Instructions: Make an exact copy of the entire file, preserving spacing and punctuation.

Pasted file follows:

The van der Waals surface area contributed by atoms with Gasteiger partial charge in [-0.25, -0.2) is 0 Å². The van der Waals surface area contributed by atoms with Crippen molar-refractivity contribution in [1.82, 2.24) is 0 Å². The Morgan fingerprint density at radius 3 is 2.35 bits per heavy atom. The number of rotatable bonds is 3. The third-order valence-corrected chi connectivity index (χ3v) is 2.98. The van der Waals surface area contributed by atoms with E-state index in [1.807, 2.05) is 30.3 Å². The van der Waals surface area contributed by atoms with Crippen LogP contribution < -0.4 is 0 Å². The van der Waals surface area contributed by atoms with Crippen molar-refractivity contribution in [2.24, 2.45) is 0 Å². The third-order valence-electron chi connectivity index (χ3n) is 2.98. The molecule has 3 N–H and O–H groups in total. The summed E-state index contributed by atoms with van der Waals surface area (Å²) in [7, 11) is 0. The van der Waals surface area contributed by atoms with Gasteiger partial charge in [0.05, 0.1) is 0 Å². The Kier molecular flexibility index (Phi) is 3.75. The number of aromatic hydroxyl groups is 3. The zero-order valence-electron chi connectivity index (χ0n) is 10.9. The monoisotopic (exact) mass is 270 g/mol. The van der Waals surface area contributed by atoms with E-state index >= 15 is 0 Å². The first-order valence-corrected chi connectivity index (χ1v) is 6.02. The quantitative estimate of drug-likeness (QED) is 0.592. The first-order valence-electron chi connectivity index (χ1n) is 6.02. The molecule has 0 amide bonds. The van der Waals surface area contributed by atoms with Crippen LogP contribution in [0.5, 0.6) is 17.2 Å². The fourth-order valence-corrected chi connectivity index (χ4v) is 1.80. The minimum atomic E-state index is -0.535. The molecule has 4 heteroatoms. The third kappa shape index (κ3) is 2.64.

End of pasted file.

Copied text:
The van der Waals surface area contributed by atoms with Gasteiger partial charge in [-0.25, -0.2) is 0 Å². The van der Waals surface area contributed by atoms with Crippen molar-refractivity contribution in [1.82, 2.24) is 0 Å². The Morgan fingerprint density at radius 3 is 2.35 bits per heavy atom. The number of rotatable bonds is 3. The third-order valence-corrected chi connectivity index (χ3v) is 2.98. The van der Waals surface area contributed by atoms with E-state index in [1.807, 2.05) is 30.3 Å². The van der Waals surface area contributed by atoms with Crippen LogP contribution < -0.4 is 0 Å². The van der Waals surface area contributed by atoms with Crippen molar-refractivity contribution in [2.24, 2.45) is 0 Å². The third-order valence-electron chi connectivity index (χ3n) is 2.98. The molecule has 3 N–H and O–H groups in total. The summed E-state index contributed by atoms with van der Waals surface area (Å²) in [7, 11) is 0. The van der Waals surface area contributed by atoms with Gasteiger partial charge in [0.05, 0.1) is 0 Å². The Kier molecular flexibility index (Phi) is 3.75. The number of aromatic hydroxyl groups is 3. The zero-order valence-electron chi connectivity index (χ0n) is 10.9. The monoisotopic (exact) mass is 270 g/mol. The van der Waals surface area contributed by atoms with E-state index >= 15 is 0 Å². The first-order valence-corrected chi connectivity index (χ1v) is 6.02. The quantitative estimate of drug-likeness (QED) is 0.592. The first-order valence-electron chi connectivity index (χ1n) is 6.02. The molecule has 0 amide bonds. The van der Waals surface area contributed by atoms with Crippen LogP contribution in [0.5, 0.6) is 17.2 Å². The fourth-order valence-corrected chi connectivity index (χ4v) is 1.80. The minimum atomic E-state index is -0.535. The molecule has 4 heteroatoms. The third kappa shape index (κ3) is 2.64.